Review

PUBLICATION DATE: MAY 1, 2012

“People can never argue with a testimony.” This is a something my pastor told me when I was young. I was enamored with apologetics at the time—trying to prove the Christian faith was valid using philosophical arguments, archaeology, and the like. It had some affect. It was rational and it made Christianity make logical sense. But, none of that was ever as powerful as the story of what Christ has done in my life personally. If Jesus came to this world to be with us, then arguing about how archaeology proves that King David existed seemed to be a missing of the point. Nothing is more powerful that story—a personal narrative of a person’s encounter with the living God.

I suppose this is why the ‘I Am Second’ movement has been so popular. A series of smart, clean videos of everyday people and celebrities telling their stories about meeting God have struck a chord with the masses. There’s nothing flashy about the videos. It’s a person sitting in a chair talking about their life. Some of the people talking are larger-than-life figures. But, this process takes them down a notch. It humanizes gods among men. Now, those video testimonies have been translated into the book of the same name, I Am Second: Real Stories. Changing Lives.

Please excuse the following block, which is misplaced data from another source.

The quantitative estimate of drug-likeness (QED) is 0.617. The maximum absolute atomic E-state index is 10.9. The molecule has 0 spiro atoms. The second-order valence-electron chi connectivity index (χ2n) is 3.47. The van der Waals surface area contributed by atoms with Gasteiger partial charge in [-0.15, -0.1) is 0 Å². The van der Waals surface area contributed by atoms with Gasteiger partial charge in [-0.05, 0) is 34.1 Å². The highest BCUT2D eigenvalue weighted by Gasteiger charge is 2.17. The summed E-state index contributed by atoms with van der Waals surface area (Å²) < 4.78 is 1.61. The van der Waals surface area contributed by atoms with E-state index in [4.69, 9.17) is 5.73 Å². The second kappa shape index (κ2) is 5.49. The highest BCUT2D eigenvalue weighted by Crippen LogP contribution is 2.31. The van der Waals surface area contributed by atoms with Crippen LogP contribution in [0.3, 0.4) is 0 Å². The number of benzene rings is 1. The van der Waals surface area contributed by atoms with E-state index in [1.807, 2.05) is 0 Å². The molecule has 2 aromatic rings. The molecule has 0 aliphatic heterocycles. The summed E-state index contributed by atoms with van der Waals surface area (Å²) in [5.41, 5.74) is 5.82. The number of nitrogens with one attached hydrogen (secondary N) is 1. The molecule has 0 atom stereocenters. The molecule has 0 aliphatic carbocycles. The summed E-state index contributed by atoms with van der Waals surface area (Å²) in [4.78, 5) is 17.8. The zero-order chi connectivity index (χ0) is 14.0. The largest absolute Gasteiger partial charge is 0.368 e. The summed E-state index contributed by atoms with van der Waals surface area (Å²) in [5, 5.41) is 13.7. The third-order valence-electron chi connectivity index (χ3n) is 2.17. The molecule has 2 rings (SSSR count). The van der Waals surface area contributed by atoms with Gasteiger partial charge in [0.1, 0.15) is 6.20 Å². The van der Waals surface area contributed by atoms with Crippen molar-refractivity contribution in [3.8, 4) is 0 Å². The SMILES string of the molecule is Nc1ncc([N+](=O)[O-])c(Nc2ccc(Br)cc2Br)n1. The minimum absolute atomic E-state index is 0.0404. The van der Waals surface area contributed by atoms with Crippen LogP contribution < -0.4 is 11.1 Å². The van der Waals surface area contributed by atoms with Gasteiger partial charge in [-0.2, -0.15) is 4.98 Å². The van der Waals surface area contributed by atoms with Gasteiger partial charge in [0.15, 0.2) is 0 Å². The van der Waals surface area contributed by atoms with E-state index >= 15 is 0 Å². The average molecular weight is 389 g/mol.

What I Am Second does very well is presents a diverse cross section of voices. There is something—rather someone—here for everyone. Like heavy metal? The book kicks off with the story of former Korn guitarist Brian “Head” Welch. Into sports? Check out Josh Hamilton’s narrative. Struggle with your weight and feelings of self-worth? The Biggest Loser’s Michelle Augilar shares her testimony. You a skaterboi? Read Brian Sumner’s story. The book showcases the idea that the gospel is one of the most cross-cultural, cross-generational, and transformative stories in the world, informing each our stories in its wake.

But the book may fall victim to what makes ‘I Am Second’ work in the first place.

In a way, given that the ‘I Am Second’ movement tapped into the audio-visual medium of our generation, it almost feels like the I Am Second book feels rather regressive. While I enjoy the written word, what we have here is merely a rehashing of what we already have in video form. They’re said to be more in-depth than the videos. In a way, that’s true. But, to be honest, not enough is added to the stories to make that a key selling point.  In the past, I could have handed a book like this to a friend who was playing around the edges of making a decision about Christ. Now, I can just point them to the website which is quicker, cleaner, and more human. The written word is a powerful medium but, as the adage goes, a picture is worth a thousand words. A moving picture, I believe, is worth even more.

I Am Second is a decent book. If you are a stickler for the written word, then go for it. But, much like The Hunger Games, I think it makes a much better movie than a book.